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Draft Policies and Proposals

Recommended Draft Policy ARIN-2014-6: Remove Operational Reverse DNS Text
Status:

Last Call - 27 April through 11 May 2015

 
Discussion Tracking
Mailing List:
Formal introduction on PPML on 29 January 2014

Origin - ARIN-prop-198

Draft Policy - 29 January 2014

Revised - 21 January 2015

Recommended Draft Policy - 24 March 2015

Last Call - 27 April through 11 May 2015

 

 

Public Policy Mailing List
ARIN Public Policy Meeting:

ARIN PPC At NANOG 60

ARIN 33

ARIN PPC at NANOG 61

ARIN PPC at NANOG 62

ARIN 34
ARIN PPC at NANOG 63

ARIN 35

ARIN Advisory Council:

AC Shepherds:
Robert Seastrom, Kevin Blumberg

 

ARIN Board of Trustees:
Revisions Implementation

Recommended Draft Policy ARIN-2014-6
Remove Operational Reverse DNS Text
(was: Remove 7.1)

Date: 21 January 2014

AC's assessment of conformance with the Principles of Internet Number Resource Policy:

2014-6 enables fair and impartial number resource administration by removing technical statements that are not related to number policy from the NRPM. It is technically sound to remove operational practice from the NRPM; indeed this act serves as a forcing function for a best practices document that is both more detailed and more approachable than the policy statement that was removed. Discussion of the previous revision of 2014-6 centered around "why are you fixing this for IPv4 and not IPv6", and the most recent changes reflect that community feedback. There has not been notable opposition to the notion of removing operational language from the NRPM.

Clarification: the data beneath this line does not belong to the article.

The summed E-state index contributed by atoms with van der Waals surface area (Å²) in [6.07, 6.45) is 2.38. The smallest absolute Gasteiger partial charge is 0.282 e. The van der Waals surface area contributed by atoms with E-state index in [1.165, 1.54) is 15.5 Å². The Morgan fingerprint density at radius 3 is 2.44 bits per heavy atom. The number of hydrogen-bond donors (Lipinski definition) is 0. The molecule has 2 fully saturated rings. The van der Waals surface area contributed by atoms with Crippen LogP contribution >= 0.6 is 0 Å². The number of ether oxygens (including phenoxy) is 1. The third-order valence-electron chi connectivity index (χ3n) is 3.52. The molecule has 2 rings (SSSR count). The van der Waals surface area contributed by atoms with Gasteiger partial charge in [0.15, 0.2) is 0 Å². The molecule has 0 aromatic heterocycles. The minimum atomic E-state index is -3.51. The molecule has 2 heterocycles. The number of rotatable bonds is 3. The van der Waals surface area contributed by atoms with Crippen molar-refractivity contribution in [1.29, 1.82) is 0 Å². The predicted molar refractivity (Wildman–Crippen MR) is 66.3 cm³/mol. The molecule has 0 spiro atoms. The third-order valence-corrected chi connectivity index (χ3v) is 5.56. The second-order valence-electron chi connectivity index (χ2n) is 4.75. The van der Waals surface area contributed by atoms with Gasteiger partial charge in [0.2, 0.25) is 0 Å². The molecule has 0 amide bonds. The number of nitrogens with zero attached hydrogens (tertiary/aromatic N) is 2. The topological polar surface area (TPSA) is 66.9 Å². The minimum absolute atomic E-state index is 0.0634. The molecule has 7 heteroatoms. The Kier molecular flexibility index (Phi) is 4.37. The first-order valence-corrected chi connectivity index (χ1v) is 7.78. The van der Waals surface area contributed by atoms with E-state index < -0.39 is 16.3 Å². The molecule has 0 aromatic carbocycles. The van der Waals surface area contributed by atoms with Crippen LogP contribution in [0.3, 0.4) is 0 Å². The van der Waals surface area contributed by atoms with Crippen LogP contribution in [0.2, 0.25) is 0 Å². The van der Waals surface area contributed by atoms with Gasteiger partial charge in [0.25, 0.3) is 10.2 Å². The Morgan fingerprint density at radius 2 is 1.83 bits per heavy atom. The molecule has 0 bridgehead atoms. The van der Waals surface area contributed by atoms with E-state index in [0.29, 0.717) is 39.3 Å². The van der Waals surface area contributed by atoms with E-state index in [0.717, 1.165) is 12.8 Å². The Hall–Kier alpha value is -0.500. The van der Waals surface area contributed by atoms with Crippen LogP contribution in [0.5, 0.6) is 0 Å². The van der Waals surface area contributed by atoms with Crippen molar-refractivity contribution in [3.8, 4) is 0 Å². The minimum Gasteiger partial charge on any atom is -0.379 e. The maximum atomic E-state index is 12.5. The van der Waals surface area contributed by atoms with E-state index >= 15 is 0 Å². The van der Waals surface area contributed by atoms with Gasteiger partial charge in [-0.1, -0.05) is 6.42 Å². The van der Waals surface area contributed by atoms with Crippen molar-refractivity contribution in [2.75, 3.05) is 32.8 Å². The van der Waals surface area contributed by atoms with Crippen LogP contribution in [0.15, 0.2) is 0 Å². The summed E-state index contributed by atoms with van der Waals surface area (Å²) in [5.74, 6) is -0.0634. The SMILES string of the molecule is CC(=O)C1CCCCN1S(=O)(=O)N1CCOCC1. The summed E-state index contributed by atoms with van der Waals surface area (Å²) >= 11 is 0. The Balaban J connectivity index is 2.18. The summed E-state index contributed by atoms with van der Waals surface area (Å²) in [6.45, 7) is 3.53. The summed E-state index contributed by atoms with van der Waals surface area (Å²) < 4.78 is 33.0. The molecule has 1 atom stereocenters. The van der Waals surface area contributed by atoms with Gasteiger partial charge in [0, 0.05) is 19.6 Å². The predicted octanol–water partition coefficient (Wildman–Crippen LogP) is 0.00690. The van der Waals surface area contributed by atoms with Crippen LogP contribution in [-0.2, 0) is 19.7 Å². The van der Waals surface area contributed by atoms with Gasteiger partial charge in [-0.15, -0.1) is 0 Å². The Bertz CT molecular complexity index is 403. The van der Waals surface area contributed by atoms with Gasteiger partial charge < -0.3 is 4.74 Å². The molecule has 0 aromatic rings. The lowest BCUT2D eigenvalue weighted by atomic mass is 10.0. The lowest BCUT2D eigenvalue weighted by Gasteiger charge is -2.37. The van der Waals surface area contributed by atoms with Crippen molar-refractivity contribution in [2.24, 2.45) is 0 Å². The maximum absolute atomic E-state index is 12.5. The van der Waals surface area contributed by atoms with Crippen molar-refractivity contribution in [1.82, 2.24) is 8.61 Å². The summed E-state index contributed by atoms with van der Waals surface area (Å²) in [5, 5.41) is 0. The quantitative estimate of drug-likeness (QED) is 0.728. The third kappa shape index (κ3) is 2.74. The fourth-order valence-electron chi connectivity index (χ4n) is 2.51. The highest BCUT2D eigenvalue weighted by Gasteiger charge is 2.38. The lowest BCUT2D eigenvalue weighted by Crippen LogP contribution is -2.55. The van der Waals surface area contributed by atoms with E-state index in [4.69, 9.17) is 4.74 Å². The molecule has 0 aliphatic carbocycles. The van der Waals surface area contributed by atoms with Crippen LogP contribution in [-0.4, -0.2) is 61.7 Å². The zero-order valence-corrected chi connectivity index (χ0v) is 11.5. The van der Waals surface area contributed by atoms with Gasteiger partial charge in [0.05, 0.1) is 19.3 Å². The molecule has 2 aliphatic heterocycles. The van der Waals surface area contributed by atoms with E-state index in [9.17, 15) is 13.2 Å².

Problem Statement:

7.1 attempts to assert rules on rDNS management at ARIN. It fails to do so because it only addresses in-addr.arpa (missing equally important rules in ip6.arpa). It's also not based on any RFC; it's an arbitrary decision made by ARIN technical staff. We should remove this text from policy, as it represents operational practice rather than ARIN number policy.

In feedback received at public policy meetings and on the PPML mailing list, the Community expressed a desire for IPv4 and IPv6 policy on reverse DNS to be congruent (that is to say, it makes no sense to remove 7.1 without addressing 6.5.6 which is similarly operationally prescriptive) and bring this proposal forward again.

Policy statement:

Remove 7.1

Remove 6.5.6

Comments:

a.Timetable for implementation: Immediate

b.Anything else:

7.1. Maintaining IN-ADDRs